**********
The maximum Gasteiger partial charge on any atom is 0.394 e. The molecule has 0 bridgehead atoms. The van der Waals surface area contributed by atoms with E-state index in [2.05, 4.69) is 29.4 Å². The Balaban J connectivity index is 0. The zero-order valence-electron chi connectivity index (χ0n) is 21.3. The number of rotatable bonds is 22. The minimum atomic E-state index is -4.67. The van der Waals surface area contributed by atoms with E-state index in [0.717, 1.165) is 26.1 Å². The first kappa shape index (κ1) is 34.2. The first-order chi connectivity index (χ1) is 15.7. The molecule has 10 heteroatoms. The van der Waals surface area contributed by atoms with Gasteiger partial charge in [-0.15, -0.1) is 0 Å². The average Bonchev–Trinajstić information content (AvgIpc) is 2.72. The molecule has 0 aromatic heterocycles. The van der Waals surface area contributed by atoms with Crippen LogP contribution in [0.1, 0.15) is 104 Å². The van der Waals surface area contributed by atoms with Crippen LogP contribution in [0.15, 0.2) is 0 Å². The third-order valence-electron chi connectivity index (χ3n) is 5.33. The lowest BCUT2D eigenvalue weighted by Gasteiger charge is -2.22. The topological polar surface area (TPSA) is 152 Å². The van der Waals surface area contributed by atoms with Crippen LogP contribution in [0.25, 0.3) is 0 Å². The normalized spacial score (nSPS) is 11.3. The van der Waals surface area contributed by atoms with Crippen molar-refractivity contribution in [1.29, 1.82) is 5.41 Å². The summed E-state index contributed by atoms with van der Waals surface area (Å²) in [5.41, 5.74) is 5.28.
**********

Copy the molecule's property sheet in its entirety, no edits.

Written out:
The maximum Gasteiger partial charge on any atom is 0.394 e. The molecule has 0 bridgehead atoms. The van der Waals surface area contributed by atoms with E-state index in [2.05, 4.69) is 29.4 Å². The Balaban J connectivity index is 0. The zero-order valence-electron chi connectivity index (χ0n) is 21.3. The number of rotatable bonds is 22. The minimum atomic E-state index is -4.67. The van der Waals surface area contributed by atoms with E-state index in [0.717, 1.165) is 26.1 Å². The first kappa shape index (κ1) is 34.2. The first-order chi connectivity index (χ1) is 15.7. The molecule has 10 heteroatoms. The van der Waals surface area contributed by atoms with Gasteiger partial charge in [-0.15, -0.1) is 0 Å². The average Bonchev–Trinajstić information content (AvgIpc) is 2.72. The molecule has 0 aromatic heterocycles. The van der Waals surface area contributed by atoms with Crippen LogP contribution in [0.1, 0.15) is 104 Å². The van der Waals surface area contributed by atoms with Crippen LogP contribution in [0.15, 0.2) is 0 Å². The third-order valence-electron chi connectivity index (χ3n) is 5.33. The lowest BCUT2D eigenvalue weighted by Gasteiger charge is -2.22. The topological polar surface area (TPSA) is 152 Å². The van der Waals surface area contributed by atoms with Crippen LogP contribution in [0.25, 0.3) is 0 Å². The normalized spacial score (nSPS) is 11.3. The van der Waals surface area contributed by atoms with Crippen molar-refractivity contribution in [1.29, 1.82) is 5.41 Å². The summed E-state index contributed by atoms with van der Waals surface area (Å²) in [5.41, 5.74) is 5.28.